Wednesday, November 26, 2008

Melamine Found in US Infant Formula and Dietary Supplements

From the New York Times, last night:
Melamine Traces Found in U.S. Infant Formula
"The Food and Drug Administration said Tuesday that it had discovered the toxic chemical melamine in infant formula made by an American manufacturer, raising the possibility that the problem was more extensive in the United States than previously thought."

"[Melamine] was also discovered in several samples of dietary supplements that are made by some of the same manufacturers who make formula."
The FDA won't disclose the identity of the company that manufactured the melamine-contaminated formula and supplements. But, read below ...

From the Associated Press, last night:
FDA Finds Traces Of Melamine In US Infant Formula

Melamine, or its metabolite cyanuric acid (which, when they occur together, accelerate creation of kidney crystals) have now been detected in just about all brands of infant formula in the US:
"Three firms — Abbott Laboratories, Nestle and Mead Johnson — manufacture more than 90 percent of all infant formula produced in the United States."
The FDA did not voluntarily disclose the results of their tests. The Associated Press obtained their information by filing a Freedom Of Information Act request:
  • Mead Johnson's Infant Formula Powder, Enfamil LIPIL with Iron -- "readings of 0.137 and 0.14 ppm."
  • Nestle's Good Start Supreme Infant Formula with Iron -- "an average of 0.247 ppm of cyanuric acid, a melamine byproduct."
  • Abbott Laboratories Similac -- "company tests did find the chemical."
  • Nestle's Peptamen Junior medical food -- "showed 0.201 and 0.206 ppm of melamine."
  • Nestle's Nutren Junior-Fiber -- "showed 0.16 and 0.184 ppm."

How Much Melamine Is Safe In Infant Formula?

This is what the FDA said on October 3:
FDA Issues Interim Safety And Risk Assessment Of Melamine And Melamine-Related Compounds In Food
"FDA is currently unable to establish any level of melamine and melamine-related compounds in infant formula that does not raise public health concerns. In large part, this is because of gaps in our scientific knowledge about the toxicity of melamine and its analogues in infants, including:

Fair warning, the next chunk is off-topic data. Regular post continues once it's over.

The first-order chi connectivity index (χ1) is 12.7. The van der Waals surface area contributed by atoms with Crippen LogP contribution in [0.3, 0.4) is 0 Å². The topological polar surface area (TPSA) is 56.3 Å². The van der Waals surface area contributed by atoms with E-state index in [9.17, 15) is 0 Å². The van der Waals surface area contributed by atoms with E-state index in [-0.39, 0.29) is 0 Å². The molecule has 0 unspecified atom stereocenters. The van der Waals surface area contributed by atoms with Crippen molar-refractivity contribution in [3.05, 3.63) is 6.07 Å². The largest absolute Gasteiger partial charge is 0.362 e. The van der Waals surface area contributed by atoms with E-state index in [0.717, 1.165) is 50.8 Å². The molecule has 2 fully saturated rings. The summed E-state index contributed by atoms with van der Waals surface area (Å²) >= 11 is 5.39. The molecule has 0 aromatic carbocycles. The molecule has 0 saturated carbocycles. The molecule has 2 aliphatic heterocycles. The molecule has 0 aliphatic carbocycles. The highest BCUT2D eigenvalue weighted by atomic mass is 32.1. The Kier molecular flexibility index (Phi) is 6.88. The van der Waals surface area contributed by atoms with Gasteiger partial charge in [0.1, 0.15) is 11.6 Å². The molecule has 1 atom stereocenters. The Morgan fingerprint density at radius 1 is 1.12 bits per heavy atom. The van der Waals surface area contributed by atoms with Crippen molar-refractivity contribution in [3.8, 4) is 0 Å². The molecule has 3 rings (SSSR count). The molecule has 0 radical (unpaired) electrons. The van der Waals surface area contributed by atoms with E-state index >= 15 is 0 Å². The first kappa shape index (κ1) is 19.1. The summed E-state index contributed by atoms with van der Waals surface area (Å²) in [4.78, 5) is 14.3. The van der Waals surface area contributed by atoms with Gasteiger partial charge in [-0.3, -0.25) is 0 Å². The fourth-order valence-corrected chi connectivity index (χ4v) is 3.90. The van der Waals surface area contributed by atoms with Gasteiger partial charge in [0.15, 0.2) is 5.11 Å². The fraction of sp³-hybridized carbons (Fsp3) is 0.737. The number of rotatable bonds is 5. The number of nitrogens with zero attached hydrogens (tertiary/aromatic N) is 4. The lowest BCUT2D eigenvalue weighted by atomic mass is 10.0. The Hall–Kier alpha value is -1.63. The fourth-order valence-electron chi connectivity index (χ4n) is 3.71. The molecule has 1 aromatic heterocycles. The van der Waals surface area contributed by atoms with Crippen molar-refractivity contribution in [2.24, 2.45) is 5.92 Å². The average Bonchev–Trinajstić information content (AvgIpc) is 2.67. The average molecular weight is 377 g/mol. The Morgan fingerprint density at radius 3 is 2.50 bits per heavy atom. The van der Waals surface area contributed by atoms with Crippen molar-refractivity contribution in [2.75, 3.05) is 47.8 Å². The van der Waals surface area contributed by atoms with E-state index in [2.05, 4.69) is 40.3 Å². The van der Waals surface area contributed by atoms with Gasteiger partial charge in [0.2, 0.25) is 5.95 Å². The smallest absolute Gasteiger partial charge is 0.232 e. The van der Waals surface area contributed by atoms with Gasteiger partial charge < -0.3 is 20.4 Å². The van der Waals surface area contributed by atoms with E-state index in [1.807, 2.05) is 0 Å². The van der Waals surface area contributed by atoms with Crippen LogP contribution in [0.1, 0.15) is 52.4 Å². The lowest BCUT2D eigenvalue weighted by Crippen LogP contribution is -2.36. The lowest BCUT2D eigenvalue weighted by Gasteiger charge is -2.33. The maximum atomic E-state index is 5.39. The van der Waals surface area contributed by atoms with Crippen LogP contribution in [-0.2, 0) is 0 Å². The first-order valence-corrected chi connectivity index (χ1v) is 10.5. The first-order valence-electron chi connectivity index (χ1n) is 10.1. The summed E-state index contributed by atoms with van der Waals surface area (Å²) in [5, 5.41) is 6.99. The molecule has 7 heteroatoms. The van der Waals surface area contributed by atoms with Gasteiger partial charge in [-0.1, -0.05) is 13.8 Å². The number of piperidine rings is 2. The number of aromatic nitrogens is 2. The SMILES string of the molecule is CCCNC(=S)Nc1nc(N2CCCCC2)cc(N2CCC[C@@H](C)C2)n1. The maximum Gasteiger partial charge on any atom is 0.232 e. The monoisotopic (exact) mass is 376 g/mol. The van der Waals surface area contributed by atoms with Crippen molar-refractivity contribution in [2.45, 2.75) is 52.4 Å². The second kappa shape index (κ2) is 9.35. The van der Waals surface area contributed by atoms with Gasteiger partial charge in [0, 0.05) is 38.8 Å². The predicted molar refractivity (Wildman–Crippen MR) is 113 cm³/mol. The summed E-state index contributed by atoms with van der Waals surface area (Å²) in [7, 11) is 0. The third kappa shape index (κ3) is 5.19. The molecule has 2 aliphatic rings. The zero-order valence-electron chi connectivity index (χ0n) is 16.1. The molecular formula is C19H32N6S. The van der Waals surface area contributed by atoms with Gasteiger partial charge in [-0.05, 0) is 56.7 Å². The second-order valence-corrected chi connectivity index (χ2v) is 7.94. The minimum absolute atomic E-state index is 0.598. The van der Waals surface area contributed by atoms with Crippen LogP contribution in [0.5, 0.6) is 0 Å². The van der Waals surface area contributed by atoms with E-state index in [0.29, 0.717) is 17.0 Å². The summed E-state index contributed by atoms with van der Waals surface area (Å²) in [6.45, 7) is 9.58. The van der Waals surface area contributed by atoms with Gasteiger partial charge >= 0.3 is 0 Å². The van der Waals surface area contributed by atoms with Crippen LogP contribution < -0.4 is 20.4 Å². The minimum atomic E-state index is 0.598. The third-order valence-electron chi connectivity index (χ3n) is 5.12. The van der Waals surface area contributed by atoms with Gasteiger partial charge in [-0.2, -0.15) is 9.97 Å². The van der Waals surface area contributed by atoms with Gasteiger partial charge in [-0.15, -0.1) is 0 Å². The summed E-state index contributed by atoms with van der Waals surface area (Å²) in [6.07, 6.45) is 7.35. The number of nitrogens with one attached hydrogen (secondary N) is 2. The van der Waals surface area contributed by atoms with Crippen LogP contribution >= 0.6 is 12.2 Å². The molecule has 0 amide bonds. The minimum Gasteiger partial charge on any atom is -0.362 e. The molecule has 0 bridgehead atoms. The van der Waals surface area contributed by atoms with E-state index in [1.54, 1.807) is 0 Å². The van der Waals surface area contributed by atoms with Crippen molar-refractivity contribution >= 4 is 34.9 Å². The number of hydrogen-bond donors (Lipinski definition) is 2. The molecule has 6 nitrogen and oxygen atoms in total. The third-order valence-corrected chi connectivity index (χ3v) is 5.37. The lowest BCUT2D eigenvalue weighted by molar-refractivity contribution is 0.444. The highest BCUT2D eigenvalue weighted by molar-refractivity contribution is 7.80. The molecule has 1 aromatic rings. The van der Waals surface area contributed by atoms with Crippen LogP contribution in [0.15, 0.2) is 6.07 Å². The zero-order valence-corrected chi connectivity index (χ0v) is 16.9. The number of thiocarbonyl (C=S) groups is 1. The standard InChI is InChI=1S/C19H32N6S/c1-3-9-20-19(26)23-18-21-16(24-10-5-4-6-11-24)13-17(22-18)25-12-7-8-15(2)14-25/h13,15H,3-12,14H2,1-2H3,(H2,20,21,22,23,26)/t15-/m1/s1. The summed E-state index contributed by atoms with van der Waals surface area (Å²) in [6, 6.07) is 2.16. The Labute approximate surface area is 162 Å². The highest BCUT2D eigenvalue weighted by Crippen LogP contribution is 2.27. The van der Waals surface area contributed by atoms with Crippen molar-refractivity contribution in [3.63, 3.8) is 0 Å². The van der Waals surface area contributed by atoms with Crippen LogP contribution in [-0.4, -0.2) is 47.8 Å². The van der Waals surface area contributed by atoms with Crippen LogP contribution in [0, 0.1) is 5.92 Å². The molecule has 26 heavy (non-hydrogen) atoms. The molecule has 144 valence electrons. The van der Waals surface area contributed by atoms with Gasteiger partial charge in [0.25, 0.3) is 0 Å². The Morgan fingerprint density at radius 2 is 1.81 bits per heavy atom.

1. the consequences of the continuous use of infant formulas as the sole source of nutrition;
  2. the uncertainties associated with the possible presence and co-ingestion of more than one melamine analogue; and
  3. for premature infants with immature kidney function, the possibility that they may be fed these formulas as the sole source of nutrition and thus on a body weight basis experience greater levels of intake for a longer time than is experienced by term infants."
"There is too much uncertainty to set a level in infant formula and rule out any public health concern."
The Grocery Manufacturers Association interpreted this as meaning:
"It can be concluded [the FDA] will not accept any detectable melamine in infant formula."
The Associated Press is saying:
"It was not until the AP inquired about tests on domestic formula that the FDA articulated that while it couldn't set a safe exposure for infants, it would accept some melamine in formula — raising the question of whether the decision to accept very low concentrations was made only after traces were detected."
Representative Bart Stupak (D-Mich) said, "the FDA should immediately recall any formula that has tested positive for even trace amounts of the contaminant." Unfortunately, (as readers of the Fanatic Cook are well aware) the FDA has no authority to recall. Any recall would have to be voluntarily initiated by the manufacturer.

The effects of chronic, long-term, low-level ingestion of melamine and its metabolites are currently not known.

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